BJP creates caste storm ahead of Indian election

New law to allow quota benefits for upper-caste people seen as an attempt to appease Hindu majority
BJP creates caste storm ahead of Indian election

Members of the youth wing of India's ruling BJP party (Bharatiya Janata Yuva Morcha) celebrate in Patna on Jan. 11 after a bill was passed providing for a 10 percent quota for upper castes in government jobs and higher educational institutions. (Photo by IANS)

The latest move by India's federal government to give special benefits to the poor among upper-caste people has caused a political row ahead of the national election in April.

The government led by the pro-Hindu Bharatiya Janata Party (BJP) is to allocate 10 percent of government jobs and places in higher educational institutions for such people.

A bill was passed in both houses of parliament on Jan. 9 but critics of Prime Minister Narendra Modi say it was aimed at appeasing upper-caste groups that have been clamoring for the same quota benefits as lower-caste people.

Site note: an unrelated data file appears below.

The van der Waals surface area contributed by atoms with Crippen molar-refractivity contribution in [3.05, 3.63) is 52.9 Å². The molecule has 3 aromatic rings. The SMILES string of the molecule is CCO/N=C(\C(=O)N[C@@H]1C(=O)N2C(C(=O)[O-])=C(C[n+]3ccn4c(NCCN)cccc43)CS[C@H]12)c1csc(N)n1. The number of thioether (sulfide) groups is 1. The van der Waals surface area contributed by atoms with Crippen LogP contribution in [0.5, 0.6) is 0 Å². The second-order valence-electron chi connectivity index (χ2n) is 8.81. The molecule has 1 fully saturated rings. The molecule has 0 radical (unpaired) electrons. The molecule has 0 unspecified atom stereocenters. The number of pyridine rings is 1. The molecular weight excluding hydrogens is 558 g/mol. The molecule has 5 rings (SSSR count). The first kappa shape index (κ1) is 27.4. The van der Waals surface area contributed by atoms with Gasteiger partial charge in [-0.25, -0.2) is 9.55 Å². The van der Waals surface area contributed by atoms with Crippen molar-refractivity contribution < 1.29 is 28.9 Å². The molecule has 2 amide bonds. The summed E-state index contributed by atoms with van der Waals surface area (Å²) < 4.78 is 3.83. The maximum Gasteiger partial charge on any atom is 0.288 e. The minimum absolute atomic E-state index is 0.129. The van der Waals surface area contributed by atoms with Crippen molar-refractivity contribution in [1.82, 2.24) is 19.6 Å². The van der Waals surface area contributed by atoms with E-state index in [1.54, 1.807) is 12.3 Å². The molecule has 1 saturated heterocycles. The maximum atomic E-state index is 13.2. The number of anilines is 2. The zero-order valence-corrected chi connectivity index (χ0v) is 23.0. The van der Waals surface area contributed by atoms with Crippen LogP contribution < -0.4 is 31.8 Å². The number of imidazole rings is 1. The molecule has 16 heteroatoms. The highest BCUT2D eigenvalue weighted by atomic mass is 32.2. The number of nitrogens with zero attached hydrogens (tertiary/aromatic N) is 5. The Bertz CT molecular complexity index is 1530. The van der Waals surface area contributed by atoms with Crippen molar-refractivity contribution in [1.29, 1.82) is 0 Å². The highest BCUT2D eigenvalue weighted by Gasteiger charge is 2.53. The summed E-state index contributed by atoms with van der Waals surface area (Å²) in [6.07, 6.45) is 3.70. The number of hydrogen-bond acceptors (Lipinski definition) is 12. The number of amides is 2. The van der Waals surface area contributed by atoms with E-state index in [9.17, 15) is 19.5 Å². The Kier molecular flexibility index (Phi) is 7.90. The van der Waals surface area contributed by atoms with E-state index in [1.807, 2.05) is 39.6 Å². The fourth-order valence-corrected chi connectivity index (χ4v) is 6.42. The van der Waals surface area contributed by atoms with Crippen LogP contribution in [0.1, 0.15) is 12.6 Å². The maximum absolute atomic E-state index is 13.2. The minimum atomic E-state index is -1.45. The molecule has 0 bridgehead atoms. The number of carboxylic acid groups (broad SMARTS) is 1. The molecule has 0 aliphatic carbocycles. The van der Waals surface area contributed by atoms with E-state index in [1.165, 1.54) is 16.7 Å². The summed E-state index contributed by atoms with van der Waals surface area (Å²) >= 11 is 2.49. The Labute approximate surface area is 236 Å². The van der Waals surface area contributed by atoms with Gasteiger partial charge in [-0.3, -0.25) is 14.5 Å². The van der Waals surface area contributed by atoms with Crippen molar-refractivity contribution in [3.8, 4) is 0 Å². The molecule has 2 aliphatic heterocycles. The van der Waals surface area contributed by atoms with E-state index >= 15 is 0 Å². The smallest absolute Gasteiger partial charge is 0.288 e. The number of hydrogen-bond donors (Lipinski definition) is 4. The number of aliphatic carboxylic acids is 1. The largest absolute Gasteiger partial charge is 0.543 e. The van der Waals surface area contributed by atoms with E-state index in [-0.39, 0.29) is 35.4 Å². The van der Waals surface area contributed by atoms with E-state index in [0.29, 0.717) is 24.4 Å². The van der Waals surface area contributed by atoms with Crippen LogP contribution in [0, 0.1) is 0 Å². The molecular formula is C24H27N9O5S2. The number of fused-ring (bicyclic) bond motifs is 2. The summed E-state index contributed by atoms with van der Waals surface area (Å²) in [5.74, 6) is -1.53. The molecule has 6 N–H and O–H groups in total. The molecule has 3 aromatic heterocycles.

Modi described the new law as a victory for social justice. He said it will provide youth with new avenues to showcase their prowess and contribute towards India's transformation.

India's constitution allows special quotas on jobs and places in educational institutions for socially and economically poor lower-caste people to help their social empowerment.

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But some higher-caste groups claim that the poor among them are poorer than some members of lower castes.

The new reservation policy is based on economic standards. It proposes to give quota benefits to families with an annual income of less than US$11,000.

Christian leader A.C. Michael told ucanews.com that the bill is nothing but a fraud by the BJP to hoodwink people ahead of the election.

As the latest World Bank report showed that the average annual income in India is US$1,939, the new standard set by the bill makes 90 percent of Indians eligible for quotas in one way or another, he said.